Pakistan’s elected parliament held a 10-hour session on Friday and decided at the end of it that US incursions, including drone strikes, into Pakistan must cease. The American drone strikes in the northwest, in the Federally Administered Tribal Areas have long been unpopular in parliament and with the general public (though in some of the FATA administrative divisions as few as 10% say they even care; some are more worried about al-Qaeda spreading local terrorism than about drones).
Parliament said that if the drone strikes do not cease, it will take revenge by impeding the free passage of NATO materiel destined for landlocked Afghanistan.
In an unprecedented move, the Pakistani military allowed itself to be grilled by the civilian parliamentarians. Gen. Shuja Pasha, the current head of Inter-Services Intelligence, took responsibility for two major intelligence errors– failing to find Bin Laden even though he was in Abbotabad near the military academy, and failing to detect US helicopters coming into the country to carry out the mission against Bin Laden. Gen Pasha even offered to resign if the parliament asked that of him. Accountability and contrition and willingness to step down are not generally attributes of the Pakistani officer corps.
Many countries in the greater Middle East are characterized by ‘dual sovereignty.’ That is, there are two major seats of power, authority and legitimacy rather than just one. For decades, in Turkey the civilian, elected government was constrained by the power of the officer corps. The same thing was true in Pakistan. In Iran, the elected parliament and prime minister are constrained by the Supreme Leader, a cleric.
Since 2007, when military dictator Gen. Pervez Musharraf made the mistake of sacking the chief justice of the Supreme Court, civilian society has been gradually asserting itself against the military. It has had successes and failures. The Pakistan Spring of 2007-2008 forced Gen. Musharraf from power and returned the country to the civilian political parties such as the Pakistan People’s Part, the Muslim League, the MQM, and so forth. Musharraf ultimately had to step down. But although the army went back to the barracks, and the civilian political parties came to power, the power of the army has been virtually unchecked nevertheless. In the Musharraf period, there was no dual sovereignty, since the army ruled.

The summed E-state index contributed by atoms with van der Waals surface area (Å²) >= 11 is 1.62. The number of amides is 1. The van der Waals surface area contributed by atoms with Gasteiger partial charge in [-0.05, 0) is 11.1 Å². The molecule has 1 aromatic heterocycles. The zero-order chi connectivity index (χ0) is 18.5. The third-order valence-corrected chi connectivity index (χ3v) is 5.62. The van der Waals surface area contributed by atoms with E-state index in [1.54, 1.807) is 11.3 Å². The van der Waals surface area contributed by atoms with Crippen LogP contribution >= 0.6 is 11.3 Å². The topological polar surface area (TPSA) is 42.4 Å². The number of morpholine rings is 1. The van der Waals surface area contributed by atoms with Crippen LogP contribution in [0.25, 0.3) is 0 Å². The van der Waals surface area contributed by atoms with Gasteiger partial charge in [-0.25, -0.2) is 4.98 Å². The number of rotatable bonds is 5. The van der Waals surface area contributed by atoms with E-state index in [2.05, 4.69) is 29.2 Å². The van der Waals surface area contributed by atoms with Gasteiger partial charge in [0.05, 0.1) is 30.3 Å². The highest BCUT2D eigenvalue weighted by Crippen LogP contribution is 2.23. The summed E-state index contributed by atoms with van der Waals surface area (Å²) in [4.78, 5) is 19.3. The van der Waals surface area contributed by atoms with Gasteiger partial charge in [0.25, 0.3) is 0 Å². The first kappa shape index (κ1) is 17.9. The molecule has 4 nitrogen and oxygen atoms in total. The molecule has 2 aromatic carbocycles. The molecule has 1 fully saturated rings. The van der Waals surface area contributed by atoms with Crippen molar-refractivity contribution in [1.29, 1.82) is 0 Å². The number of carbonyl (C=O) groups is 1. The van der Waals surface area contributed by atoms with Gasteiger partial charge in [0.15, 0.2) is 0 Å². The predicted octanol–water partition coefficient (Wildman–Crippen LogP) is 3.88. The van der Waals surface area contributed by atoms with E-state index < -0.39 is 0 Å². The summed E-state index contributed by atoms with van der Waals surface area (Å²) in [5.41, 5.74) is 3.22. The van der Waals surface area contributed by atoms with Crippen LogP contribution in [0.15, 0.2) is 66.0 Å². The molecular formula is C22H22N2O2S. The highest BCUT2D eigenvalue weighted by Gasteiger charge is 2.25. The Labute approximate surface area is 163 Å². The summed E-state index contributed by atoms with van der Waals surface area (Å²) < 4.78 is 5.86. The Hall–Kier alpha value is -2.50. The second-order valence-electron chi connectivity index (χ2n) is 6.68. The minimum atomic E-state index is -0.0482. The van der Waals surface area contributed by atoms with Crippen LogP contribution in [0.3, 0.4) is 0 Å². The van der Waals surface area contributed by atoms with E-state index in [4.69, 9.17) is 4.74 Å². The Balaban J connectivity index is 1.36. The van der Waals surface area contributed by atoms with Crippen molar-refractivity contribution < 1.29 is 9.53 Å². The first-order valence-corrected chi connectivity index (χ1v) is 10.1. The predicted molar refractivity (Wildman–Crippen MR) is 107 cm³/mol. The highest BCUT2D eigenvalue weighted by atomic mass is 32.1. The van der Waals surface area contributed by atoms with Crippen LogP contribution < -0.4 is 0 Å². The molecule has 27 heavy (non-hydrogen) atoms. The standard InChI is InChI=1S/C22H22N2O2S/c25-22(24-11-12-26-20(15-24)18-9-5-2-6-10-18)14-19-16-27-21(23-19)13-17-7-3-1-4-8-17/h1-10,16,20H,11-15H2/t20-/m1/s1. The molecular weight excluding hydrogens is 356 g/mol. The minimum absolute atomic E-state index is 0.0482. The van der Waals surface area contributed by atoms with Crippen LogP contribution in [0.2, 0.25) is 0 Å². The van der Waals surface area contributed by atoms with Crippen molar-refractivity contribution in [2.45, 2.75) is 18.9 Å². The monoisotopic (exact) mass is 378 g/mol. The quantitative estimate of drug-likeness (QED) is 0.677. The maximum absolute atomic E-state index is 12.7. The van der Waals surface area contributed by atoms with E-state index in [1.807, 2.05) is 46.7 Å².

We should not overestimate the significance of Friday’s parliamentary session. It is a little unlikely that parliament can effectively stop the drone strikes. And President Asaf Ali Zardari and his prime minister Gilani are both complicit in allowing the US to hit Pakistan, according to state department cables released by Wikileaks.
Still, Friday saw steps forward toward ending dual sovereignty and restoring a rule of law and civilian control over the military in Pakistan.
The US, which has long held that Pakistan should move to a more democratic system, is therefore in a conundrum. If parliament is asserting more prerogatives, this is a good thing from Washington’s point of view. But the assertion of those rights threatens US ability to act with impunity toward Pakistan and toward the Taliban in that country.
The drone strikes have long been questioned by civil libertarians and they should only continue if a) they are carried out by the Department of Defense, not the CIA (government officials cannot even discuss a classified CIA operation); and b) if there is a status of forces agreement between the US and Pakistan governing their use.
The Pakistani parliament will have done us all a great favor if it helped provoke this outcome.